Shale gas could also be exported to
other countries via liquefied natural gas (LNG), which is a
natural form that is super-cooled to a liquid, loaded onto
tankers and warmed up back to gas at the destination port.
Exporting natural gas means
wealth comes into the United States, US government Energy
Secretary Steven Chu said. US gas prices dipped under $3/mBtu
early in 2012, compared with European gas prices being over
double and Asian countries are paying over three times as
The US is projected to become
a net exporter of LNG in 2016, a net pipeline exporter in 2025,
and an overall net exporter of natural gas in 2021, the
EIA said in its latest Energy Outlook.
The outlook reflects
increased use of LNG in markets outside of North America,
strong domestic natural gas production, reduced pipeline
imports and increased pipeline exports, and relatively low
natural gas prices in the US compared to other global
But the huge success of shale gas could also be its downfall.
Since the shale gas boom, US gas prices have fallen so much
that it may be unprofitable for companies to keep fracking.
As a result, Chesapeake, the second
largest producer of natural gas, is planning to cut shale gas
output by 9% this year in response to a bloated market.
The curtailed volumes are
located primarily in the Haynesville and Barnett shale plays.
In addition, wherever possible, the company is deferring
completions of dry gas wells that have been drilled, but not
yet completed, and is also deferring pipeline connections of
dry gas wells that have already been completed,
Meanwhile, other companies such as
UK-headquartered BG Group has said it would halve previous 2015
gas output forecasts and US oil company ConocoPhillips said it
would also slash this years gas output by up to 9%.
However, cheaper gas prices also
means more demand, with US power companies looking to
capitalise on cheap gas instead of burning coal.
The US is also looking to convert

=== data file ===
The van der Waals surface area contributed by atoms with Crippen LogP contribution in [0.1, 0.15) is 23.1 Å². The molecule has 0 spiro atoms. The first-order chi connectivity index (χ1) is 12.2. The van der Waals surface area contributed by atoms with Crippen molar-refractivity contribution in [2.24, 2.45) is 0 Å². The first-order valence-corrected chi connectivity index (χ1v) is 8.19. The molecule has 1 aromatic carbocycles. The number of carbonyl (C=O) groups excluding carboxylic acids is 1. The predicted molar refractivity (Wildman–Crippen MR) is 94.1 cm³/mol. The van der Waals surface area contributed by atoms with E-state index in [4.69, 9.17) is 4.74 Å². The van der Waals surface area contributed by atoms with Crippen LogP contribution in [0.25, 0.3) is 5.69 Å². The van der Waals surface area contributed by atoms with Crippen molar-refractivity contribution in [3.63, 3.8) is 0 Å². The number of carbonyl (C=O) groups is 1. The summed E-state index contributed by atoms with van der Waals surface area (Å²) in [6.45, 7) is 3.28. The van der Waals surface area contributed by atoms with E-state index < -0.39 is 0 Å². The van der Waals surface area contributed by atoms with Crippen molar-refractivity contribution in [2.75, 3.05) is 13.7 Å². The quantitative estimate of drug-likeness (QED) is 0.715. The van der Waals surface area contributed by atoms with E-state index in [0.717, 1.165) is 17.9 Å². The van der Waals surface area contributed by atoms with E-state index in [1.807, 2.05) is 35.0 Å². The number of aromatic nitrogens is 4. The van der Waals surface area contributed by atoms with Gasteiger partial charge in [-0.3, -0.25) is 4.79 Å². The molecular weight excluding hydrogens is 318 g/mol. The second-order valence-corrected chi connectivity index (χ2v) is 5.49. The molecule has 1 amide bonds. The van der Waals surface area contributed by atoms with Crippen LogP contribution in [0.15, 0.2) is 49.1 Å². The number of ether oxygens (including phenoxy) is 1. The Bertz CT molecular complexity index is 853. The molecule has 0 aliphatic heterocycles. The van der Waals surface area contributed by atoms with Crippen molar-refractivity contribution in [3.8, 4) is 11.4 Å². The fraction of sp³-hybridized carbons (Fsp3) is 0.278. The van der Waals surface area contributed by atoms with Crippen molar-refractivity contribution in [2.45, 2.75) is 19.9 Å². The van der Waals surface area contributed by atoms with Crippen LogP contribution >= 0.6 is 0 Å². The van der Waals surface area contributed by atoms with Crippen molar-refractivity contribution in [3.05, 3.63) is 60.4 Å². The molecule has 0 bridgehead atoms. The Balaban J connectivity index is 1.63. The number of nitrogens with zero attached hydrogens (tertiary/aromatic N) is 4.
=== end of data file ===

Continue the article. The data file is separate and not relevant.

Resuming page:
vehicles to run on compressed natural gas, ensuring healthy
long-term demand ahead.
European frac sand market
The fracking revolution that started in the US is spreading
around the world, with many European countries investigating
shale gas potential, including Austria, Germany, Hungary,
Ireland, Poland, Sweden and the UK.
Within this group, Poland is
leading the way and is targeting first shale gas production in
2014. According to the EIA, Poland has 187 trillion cubic feet
of recoverable shale gas, enough to meet domestic demand for
over 300 years.
Warsaw has welcomed US oil majors
such as Chevron, Exxon Mobil, Conoco and Marathon to help
kick-start the Polish shale gas industry, with the country
desperate to reduce dependence on Russian gas imports. Poland
imports 64% of consumption, mostly from Russia, giving Moscow
powerful sway over its smaller neighbour.
Fracking has also started in
Ukraine, which also has similar political motives for
extracting unconventional gas. It sits on 42 trillion feet of
shale gas, enough for over 25 years of demand, and also imports
54% of its gas demand, again from Russia.
But the same environmental concerns
that plague the US shale gas industry also concern Europe.
France and Bulgaria have already banned fracking for
The UK has temporarily banned
fracking after earthquakes occurred in the north-west of
England. Cuadrilla, the company drilling for shale gas in
England, admitted the earthquakes were due to fracking, but
also said the tremors were so small that they could only be
recorded with specialist seismic devices.
Fracking might also be more
difficult in Europe as it has more urban areas compared with
large areas of arid land in the US. And land rights also
differ, meaning land owners may not benefit from fracking like
they do in the US.
Compared with the US, there
is a higher population density in Europe and more stringent
environmental regulations, consultancy Ernst and Young
said. Issues like noise pollution, which has so far been
less of a concern in the US than some of the other issues,
might be more of a problem in densely populated regions of
Europe also lacks the oil and gas
drilling industry that the US has, hampering an uptake in
Although the number of active
land rigs in Europe has increased over the course of 2011 to
more than 70, a higher number than operating offshore, there is
still a shortage of suitable rigs for shale gas exploration and
development in Europe, Ernst and Young added. This
compares to around 2,000 rigs in the US.
China also has huge shale gas potential, with a recoverable
1,275 trillion cubic feet which is more than the US and Europe
combined. Energy firms China National Offshore Oil Corp.
(Cnooc) and China Petroleum & Chemical Corp. (Sinopec) have
started drilling for shale gas, but it could be years before
commercial production starts, according to the EIA.
Argentina also has large quantities
of shale gas (774 trillion cubic feet) as does Mexico (681
trillion cubic feet) and South Africa (485 trillion cubic
And fracking activity is likely to
increase over the coming decades in line with the increase in
gas usage. Oil major BP forecast gas to be the fastest growing